Vigilante justice

Family: Gerry Adams told us our brother's killers would not be brought to police

Andrew Kearney was killed in a ‘punishment attack’ in 1998.

A BELFAST WOMAN whose brother was killed in a ‘punishment attack’ says Gerry Adams told her family that those who did it would not be brought to police.

Eleanor King says the Sinn Féin leader privately apologised for the killing of Andrew Kearney in 1998 but has refused to do so publicly.

King was speaking as part of an RTÉ documentary about paramilitary ‘punishment attacks’ that will be broadcast tomorrow.

The documentary seeks to examine the impact on families of the estimated 6,000 punishment attacks meted out by paramilitaries on all sides during The Troubles.

Andrew Kearney was shot three times in the leg and bled to death a number of weeks after allegedly punching a senior IRA member during a bar brawl in West Belfast.

King tells the documentary that her family had been republicans their whole lives and that her mother Maureen welcomed Gerry Adams “with open arms” after her son had been killed.

“The first thing he told us was that he was extending an apology from the top of the republican movement,” she explains.

Gerry Adams asked her what she wanted. At that stage I don’t think my Mummy was too clear about what she wanted other than the fact that she wanted justice. She wanted them handed over to the police and for justice to take its course in the line of the courts. But I think at that stage he told her that it wouldn’t happen. That they wouldn’t be handed over but that they would deal out any discipline that was forthcoming from them.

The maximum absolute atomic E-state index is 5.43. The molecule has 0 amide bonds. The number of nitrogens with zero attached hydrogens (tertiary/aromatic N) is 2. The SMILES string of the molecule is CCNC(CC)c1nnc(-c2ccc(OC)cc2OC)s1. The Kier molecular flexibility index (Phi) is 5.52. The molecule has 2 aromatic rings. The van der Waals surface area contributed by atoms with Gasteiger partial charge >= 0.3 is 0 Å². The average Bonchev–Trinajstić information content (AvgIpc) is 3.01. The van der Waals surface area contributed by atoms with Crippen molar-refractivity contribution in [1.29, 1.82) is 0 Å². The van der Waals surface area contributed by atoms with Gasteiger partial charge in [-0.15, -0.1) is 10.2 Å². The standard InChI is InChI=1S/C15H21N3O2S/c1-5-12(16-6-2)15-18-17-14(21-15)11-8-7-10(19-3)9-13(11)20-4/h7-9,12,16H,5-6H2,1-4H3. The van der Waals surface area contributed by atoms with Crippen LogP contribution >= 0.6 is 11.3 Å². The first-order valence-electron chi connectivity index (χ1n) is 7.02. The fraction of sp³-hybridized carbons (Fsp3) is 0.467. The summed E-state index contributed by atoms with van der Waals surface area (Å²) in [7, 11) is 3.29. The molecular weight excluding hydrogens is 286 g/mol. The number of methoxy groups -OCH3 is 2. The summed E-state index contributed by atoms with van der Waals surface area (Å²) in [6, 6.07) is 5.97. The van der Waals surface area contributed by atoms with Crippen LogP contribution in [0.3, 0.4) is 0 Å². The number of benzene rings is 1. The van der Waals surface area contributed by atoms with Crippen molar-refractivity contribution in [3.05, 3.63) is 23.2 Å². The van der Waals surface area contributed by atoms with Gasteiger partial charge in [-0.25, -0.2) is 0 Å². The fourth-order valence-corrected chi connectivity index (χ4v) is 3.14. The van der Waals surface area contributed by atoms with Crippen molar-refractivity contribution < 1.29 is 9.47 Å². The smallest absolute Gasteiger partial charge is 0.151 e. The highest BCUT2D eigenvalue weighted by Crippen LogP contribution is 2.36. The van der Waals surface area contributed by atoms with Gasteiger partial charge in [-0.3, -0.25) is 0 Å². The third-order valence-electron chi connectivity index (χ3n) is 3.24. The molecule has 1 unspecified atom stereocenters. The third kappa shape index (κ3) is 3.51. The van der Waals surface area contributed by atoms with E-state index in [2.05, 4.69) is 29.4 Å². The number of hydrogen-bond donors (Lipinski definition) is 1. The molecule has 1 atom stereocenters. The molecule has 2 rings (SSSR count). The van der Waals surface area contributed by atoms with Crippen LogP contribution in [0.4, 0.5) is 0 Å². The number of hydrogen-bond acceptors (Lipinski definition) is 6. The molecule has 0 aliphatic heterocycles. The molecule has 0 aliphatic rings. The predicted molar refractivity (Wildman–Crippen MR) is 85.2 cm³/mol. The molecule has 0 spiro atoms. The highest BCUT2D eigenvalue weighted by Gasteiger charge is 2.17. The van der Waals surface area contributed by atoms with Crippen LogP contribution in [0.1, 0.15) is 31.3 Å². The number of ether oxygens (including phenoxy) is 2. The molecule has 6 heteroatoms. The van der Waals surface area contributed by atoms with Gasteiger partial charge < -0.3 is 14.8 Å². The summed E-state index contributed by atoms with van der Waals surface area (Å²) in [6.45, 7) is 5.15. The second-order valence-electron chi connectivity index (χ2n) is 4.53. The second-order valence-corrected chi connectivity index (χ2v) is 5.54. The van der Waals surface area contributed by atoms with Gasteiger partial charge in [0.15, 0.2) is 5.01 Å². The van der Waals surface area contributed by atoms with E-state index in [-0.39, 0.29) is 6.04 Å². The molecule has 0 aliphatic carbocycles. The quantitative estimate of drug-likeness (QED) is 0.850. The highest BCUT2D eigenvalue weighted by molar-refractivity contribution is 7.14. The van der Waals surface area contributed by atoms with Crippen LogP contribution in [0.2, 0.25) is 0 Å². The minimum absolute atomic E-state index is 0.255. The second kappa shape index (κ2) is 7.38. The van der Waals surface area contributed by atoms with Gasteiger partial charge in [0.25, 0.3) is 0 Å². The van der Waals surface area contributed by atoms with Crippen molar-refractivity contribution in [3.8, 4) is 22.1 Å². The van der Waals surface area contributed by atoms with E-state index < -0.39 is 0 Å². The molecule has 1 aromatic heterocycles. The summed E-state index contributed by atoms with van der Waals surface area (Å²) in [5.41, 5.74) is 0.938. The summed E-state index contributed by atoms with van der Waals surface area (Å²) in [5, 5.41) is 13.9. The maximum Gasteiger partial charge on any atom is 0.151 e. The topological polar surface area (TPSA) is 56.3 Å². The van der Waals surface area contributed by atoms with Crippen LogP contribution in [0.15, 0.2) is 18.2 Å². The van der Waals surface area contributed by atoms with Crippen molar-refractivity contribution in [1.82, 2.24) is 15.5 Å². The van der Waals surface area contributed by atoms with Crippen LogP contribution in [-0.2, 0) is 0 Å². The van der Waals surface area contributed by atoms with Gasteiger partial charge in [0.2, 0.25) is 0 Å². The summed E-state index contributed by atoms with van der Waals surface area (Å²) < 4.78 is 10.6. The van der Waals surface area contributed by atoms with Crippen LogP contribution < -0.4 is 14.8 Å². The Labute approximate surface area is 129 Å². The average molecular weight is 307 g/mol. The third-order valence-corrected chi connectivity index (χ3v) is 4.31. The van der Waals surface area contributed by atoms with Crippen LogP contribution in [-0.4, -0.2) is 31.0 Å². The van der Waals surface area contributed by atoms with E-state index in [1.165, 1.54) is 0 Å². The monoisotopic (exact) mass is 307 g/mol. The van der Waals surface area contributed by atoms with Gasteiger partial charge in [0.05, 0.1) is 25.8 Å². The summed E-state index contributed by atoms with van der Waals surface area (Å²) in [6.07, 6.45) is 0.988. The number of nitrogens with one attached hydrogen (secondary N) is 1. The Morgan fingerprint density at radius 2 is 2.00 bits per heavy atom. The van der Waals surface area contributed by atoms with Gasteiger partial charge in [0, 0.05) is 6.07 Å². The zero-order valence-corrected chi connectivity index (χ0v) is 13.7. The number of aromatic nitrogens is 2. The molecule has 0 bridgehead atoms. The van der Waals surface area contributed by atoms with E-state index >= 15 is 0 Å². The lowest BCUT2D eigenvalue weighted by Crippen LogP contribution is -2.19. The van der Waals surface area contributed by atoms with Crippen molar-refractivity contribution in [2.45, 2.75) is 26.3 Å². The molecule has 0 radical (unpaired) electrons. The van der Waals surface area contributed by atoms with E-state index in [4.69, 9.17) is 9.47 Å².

Sinn Féin MLA Alex Maskey told the programme that Adams acknowledges meeting the family but is unaware of what was said.

PastedImage-74256 Sinn Féin's Alex Maskey appears in the programme despite requests for Gerry Adams.

The case of the Kearney family is just one of a number of individual cases that are examined in the programme.

‘Punishment attacks’ by paramilitaries were common during The Troubles and were often supported by local communities. They actually increased after the 1994 ceasefires.

They began in mainly republican communities but loyalist paramilitaries soon began carrying out their own punishment attacks. In fact, more vigilante attacks were carried out by loyalists than the IRA.

Another individual case the programme looks at is that of Andrew Peden. He was abducted by the UVF in 1998 while packing his car for a trip to the seaside with his young family.

Peden was beaten for 12 hours before being shot in both legs with a shotgun. After several months in hospital, both his legs were amputated above the knee.

The documentary also examines the response of the British Government to punishment attacks in Northern Ireland with some people alleging that they turned a ‘blind eye’ to them.

In 1998, for example, then Secretary of State for Northern Ireland, Mo Mowlam, described ongoing punishment attacks as “internal housekeeping”.

Above The Law by the RTÉ Investigations Unit will be broadcast tomorrow at 9.35 pm on RTÉ One.  

Read: On this day 24 years ago, the Birmingham Six were released >

Read: Team to start digging for remains of ‘Disappeared’ Joe Lynskey >

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